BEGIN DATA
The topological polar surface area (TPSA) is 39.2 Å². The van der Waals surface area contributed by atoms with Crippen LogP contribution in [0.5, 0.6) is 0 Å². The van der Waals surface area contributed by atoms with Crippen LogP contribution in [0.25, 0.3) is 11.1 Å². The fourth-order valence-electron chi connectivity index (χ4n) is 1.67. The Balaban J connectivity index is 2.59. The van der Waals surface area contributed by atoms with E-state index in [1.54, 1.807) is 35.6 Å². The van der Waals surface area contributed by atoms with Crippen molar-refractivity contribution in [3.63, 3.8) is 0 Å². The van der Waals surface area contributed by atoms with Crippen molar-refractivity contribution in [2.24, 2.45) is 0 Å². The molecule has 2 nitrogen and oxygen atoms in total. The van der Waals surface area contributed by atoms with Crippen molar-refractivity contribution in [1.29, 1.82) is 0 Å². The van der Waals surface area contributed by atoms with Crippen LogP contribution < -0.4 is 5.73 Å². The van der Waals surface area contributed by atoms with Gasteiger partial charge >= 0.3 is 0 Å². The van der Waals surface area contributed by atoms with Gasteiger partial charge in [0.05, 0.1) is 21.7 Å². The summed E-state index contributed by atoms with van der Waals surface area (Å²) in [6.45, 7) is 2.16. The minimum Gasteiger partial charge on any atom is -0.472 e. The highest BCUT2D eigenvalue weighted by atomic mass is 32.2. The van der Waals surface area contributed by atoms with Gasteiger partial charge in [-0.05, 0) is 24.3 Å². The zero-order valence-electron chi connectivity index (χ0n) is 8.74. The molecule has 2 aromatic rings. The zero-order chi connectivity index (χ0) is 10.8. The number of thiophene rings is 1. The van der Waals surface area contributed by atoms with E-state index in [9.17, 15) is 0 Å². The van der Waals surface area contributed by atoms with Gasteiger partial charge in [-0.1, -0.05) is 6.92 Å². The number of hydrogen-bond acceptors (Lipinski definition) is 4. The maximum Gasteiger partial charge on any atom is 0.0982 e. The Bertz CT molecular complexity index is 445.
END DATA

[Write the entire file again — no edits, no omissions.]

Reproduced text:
The topological polar surface area (TPSA) is 39.2 Å². The van der Waals surface area contributed by atoms with Crippen LogP contribution in [0.5, 0.6) is 0 Å². The van der Waals surface area contributed by atoms with Crippen LogP contribution in [0.25, 0.3) is 11.1 Å². The fourth-order valence-electron chi connectivity index (χ4n) is 1.67. The Balaban J connectivity index is 2.59. The van der Waals surface area contributed by atoms with E-state index in [1.54, 1.807) is 35.6 Å². The van der Waals surface area contributed by atoms with Crippen molar-refractivity contribution in [3.63, 3.8) is 0 Å². The van der Waals surface area contributed by atoms with Crippen molar-refractivity contribution in [2.24, 2.45) is 0 Å². The molecule has 2 nitrogen and oxygen atoms in total. The van der Waals surface area contributed by atoms with Crippen molar-refractivity contribution in [1.29, 1.82) is 0 Å². The van der Waals surface area contributed by atoms with Crippen LogP contribution < -0.4 is 5.73 Å². The van der Waals surface area contributed by atoms with Gasteiger partial charge >= 0.3 is 0 Å². The van der Waals surface area contributed by atoms with Gasteiger partial charge in [0.05, 0.1) is 21.7 Å². The summed E-state index contributed by atoms with van der Waals surface area (Å²) in [6.45, 7) is 2.16. The minimum Gasteiger partial charge on any atom is -0.472 e. The highest BCUT2D eigenvalue weighted by atomic mass is 32.2. The van der Waals surface area contributed by atoms with Gasteiger partial charge in [-0.05, 0) is 24.3 Å². The zero-order valence-electron chi connectivity index (χ0n) is 8.74. The molecule has 2 aromatic rings. The zero-order chi connectivity index (χ0) is 10.8. The number of thiophene rings is 1. The van der Waals surface area contributed by atoms with E-state index in [9.17, 15) is 0 Å². The van der Waals surface area contributed by atoms with Gasteiger partial charge in [-0.1, -0.05) is 6.92 Å². The number of hydrogen-bond acceptors (Lipinski definition) is 4. The maximum Gasteiger partial charge on any atom is 0.0982 e. The Bertz CT molecular complexity index is 445.